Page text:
Consider the following atrocity. In February 1993, a three-year-old Muslim boy was seized by two Serbs who proceeded to strip him from the waist down, batter him senseless with an iron bar and bricks, stomp on his face with their boots, and place his body in the path of an oncoming train, which duly sliced the toddler in half. It is a shocking tale. I have misrepresented it slightly, because the three-year-old was not Muslim but British, and he was murdered in Liverpool. The murderers were also British, and their ages were 10 and 11. Boys. All the other details of tiny James Bulger’s murder are represented accurately–the iron bars, bricks, the face stompings and the denouement under the wheels of a commuter train.

What happened in My Lai sounds like any of the village massacres that occurred in Bosnia. On March 16, 1968, American helicopters airlifted troops under the command of Lieutenant William L. Calley Jr. into the Quang Ngai province of South Vietnam, an area that had seen heavy fighting. Lieutenant Calley’s Charlie Company entered the My Lai hamlet and shot everything that moved. The things that moved were civilians, mostly women, children and old men.

More than 300 were killed at My Lai, some thrown into ditches, screaming and crying, and then shot by young Americans who had grown up in places like Milwaukee, Dubuque and Fresno. Although My Lai got all the attention, another massacre was carried out at the same moment by a sister unit, Bravo Company, in the adjacent hamlet of My Khe. It would be naive to think that those were the only massacres involving American GI’s.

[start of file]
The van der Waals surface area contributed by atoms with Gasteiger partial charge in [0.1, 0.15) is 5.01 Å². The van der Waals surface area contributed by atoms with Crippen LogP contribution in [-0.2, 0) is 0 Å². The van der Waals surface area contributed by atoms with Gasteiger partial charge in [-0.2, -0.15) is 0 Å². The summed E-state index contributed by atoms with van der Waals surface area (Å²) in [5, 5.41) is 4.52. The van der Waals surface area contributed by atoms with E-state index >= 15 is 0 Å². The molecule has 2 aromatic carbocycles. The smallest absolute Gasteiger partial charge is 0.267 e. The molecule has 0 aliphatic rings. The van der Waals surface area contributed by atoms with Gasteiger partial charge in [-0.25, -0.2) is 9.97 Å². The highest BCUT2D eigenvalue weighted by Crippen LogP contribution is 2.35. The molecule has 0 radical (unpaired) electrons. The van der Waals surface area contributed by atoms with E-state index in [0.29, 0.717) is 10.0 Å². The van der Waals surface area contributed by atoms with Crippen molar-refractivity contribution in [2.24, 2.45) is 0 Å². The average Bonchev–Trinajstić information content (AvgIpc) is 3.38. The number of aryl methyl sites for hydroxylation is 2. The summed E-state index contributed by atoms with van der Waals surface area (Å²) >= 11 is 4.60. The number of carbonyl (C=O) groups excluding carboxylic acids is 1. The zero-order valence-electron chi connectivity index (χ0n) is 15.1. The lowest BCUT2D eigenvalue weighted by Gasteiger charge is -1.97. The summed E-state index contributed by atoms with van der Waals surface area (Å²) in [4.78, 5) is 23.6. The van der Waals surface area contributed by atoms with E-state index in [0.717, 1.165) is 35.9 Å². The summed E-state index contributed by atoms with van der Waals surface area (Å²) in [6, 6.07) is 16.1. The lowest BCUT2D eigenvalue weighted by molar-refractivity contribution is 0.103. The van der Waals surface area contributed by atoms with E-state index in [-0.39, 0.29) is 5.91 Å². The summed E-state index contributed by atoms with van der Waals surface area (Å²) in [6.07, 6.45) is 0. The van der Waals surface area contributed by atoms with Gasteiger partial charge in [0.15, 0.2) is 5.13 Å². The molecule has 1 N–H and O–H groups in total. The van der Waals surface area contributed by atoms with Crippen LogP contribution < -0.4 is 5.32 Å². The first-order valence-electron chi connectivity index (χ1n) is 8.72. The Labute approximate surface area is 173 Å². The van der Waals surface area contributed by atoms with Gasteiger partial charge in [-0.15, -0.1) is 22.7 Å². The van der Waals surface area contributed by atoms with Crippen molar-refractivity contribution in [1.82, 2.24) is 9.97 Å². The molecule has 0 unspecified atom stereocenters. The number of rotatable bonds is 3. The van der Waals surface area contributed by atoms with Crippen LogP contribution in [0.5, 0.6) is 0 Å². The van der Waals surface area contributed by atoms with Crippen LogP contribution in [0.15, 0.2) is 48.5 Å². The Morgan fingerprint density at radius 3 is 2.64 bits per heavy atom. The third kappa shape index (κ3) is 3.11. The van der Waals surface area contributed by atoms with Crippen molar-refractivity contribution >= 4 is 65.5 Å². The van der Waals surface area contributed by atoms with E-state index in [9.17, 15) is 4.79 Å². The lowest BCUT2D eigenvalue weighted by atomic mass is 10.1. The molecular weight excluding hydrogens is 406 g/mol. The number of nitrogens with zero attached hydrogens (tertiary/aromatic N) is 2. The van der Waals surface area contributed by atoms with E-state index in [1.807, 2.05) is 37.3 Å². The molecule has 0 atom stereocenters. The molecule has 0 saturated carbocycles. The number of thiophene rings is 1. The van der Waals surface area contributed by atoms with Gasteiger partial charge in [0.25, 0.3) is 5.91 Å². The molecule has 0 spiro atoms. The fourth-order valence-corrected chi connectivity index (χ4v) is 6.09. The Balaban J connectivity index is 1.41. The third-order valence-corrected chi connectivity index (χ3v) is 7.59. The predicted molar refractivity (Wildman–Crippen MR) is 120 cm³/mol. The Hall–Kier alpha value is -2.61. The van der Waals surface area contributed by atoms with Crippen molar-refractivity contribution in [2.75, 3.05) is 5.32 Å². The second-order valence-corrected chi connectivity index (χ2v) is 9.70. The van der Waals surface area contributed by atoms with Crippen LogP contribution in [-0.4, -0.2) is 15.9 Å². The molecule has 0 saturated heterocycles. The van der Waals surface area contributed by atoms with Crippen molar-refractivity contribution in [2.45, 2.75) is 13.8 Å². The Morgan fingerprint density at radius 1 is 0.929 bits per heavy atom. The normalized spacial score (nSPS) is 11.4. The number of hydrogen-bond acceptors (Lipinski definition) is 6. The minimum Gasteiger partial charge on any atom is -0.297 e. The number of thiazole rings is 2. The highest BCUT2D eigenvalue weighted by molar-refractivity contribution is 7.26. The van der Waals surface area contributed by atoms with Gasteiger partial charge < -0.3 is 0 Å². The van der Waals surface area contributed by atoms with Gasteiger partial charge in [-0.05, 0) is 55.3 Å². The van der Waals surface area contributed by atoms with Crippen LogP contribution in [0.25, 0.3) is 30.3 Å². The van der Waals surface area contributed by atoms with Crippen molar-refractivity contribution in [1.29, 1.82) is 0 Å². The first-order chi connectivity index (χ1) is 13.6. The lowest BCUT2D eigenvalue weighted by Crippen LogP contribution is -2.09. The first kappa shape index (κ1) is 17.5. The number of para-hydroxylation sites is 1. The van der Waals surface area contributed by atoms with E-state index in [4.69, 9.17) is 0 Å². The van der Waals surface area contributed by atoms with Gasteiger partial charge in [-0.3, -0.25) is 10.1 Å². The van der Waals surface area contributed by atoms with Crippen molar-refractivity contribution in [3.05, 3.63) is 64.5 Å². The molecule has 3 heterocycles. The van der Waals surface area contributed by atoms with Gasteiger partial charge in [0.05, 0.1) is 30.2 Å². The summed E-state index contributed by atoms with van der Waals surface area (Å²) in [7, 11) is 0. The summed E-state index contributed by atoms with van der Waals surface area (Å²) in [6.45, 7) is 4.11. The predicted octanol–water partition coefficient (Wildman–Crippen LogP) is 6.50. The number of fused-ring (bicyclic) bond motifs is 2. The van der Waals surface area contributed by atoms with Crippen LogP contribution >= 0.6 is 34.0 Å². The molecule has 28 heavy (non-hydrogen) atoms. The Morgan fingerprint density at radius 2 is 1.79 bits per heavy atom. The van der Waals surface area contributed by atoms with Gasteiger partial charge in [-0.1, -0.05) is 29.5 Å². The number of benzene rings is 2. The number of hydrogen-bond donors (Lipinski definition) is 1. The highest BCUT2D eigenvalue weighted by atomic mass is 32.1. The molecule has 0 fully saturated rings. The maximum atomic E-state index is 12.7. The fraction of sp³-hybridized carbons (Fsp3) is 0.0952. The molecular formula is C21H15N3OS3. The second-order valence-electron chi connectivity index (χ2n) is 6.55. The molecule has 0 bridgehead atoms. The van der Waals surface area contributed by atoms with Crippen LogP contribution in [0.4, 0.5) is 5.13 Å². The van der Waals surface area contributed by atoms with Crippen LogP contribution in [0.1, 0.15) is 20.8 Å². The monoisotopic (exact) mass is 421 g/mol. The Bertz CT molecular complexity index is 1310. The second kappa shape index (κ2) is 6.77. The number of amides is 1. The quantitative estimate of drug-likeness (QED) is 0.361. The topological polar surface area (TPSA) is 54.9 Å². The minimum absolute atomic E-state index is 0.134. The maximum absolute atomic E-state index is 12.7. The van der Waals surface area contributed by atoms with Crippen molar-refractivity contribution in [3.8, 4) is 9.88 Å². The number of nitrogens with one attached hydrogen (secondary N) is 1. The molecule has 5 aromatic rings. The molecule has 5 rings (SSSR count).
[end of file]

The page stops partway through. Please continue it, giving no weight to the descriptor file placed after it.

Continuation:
Of all the soldiers brought before a court martial, only Lieutenant Calley was convicted of murder. The other soldiers who were in My Lai, the colonels in Saigon who condoned the massacres, the generals in Washington who wanted to cover it up–they were untouched. America had a hard time digesting the fact that “our boys” were using their bayonets to slay women and children. Lieutenant Calley got a 20-year prison term, and America began the process of forgetting. Is it behind us?

Elvin Kyle Brown, a private in the Canadian Army, served in Somalia as part of the U.N. peacekeeping force. He was there to help Somalians stay alive. But after detaining a 16-year-old boy for trying to break into a U.N. warehouse, Private Brown and several other Canadian soldiers handed out an unusual punishment. The boy was kicked in the face and chest, and beaten senseless with truncheons, and the soles of his feet were burned with a cigar. Soldiers posed for trophy pictures, one of which showed a truncheon stuck into the boy’s bleeding mouth, while another showed one of the Canadians holding a cocked pistol to the boy’s head. After three hours, the boy was dead.